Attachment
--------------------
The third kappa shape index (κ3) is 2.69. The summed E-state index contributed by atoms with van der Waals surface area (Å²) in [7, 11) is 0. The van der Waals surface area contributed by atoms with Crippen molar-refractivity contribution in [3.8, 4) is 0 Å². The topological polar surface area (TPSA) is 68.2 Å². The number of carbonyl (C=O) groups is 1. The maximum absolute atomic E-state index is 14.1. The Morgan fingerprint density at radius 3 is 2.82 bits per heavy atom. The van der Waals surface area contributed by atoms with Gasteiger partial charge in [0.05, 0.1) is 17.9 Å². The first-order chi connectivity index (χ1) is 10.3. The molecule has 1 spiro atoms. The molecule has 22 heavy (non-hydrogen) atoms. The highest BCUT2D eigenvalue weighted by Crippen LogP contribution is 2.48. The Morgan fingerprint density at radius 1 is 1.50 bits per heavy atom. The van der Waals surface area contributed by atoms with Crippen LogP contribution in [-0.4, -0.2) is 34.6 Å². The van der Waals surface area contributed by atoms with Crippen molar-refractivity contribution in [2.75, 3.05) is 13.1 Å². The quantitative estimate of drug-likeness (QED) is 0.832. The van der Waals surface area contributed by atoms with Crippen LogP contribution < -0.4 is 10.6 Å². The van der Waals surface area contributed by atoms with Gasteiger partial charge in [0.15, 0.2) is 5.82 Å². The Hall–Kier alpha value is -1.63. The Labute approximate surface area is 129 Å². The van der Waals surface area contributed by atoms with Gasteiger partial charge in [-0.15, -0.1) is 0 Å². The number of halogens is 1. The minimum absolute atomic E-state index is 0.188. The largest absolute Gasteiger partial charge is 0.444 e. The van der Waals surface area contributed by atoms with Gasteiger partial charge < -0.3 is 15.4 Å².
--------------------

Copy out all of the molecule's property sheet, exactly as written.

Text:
The third kappa shape index (κ3) is 2.69. The summed E-state index contributed by atoms with van der Waals surface area (Å²) in [7, 11) is 0. The van der Waals surface area contributed by atoms with Crippen molar-refractivity contribution in [3.8, 4) is 0 Å². The topological polar surface area (TPSA) is 68.2 Å². The number of carbonyl (C=O) groups is 1. The maximum absolute atomic E-state index is 14.1. The Morgan fingerprint density at radius 3 is 2.82 bits per heavy atom. The van der Waals surface area contributed by atoms with Gasteiger partial charge in [0.05, 0.1) is 17.9 Å². The first-order chi connectivity index (χ1) is 10.3. The molecule has 1 spiro atoms. The molecule has 22 heavy (non-hydrogen) atoms. The highest BCUT2D eigenvalue weighted by Crippen LogP contribution is 2.48. The Morgan fingerprint density at radius 1 is 1.50 bits per heavy atom. The van der Waals surface area contributed by atoms with Crippen LogP contribution in [-0.4, -0.2) is 34.6 Å². The van der Waals surface area contributed by atoms with Crippen molar-refractivity contribution in [2.75, 3.05) is 13.1 Å². The quantitative estimate of drug-likeness (QED) is 0.832. The van der Waals surface area contributed by atoms with Crippen LogP contribution < -0.4 is 10.6 Å². The van der Waals surface area contributed by atoms with Gasteiger partial charge in [0.15, 0.2) is 5.82 Å². The Hall–Kier alpha value is -1.63. The Labute approximate surface area is 129 Å². The van der Waals surface area contributed by atoms with Gasteiger partial charge in [-0.15, -0.1) is 0 Å². The number of halogens is 1. The minimum absolute atomic E-state index is 0.188. The largest absolute Gasteiger partial charge is 0.444 e. The van der Waals surface area contributed by atoms with Gasteiger partial charge < -0.3 is 15.4 Å².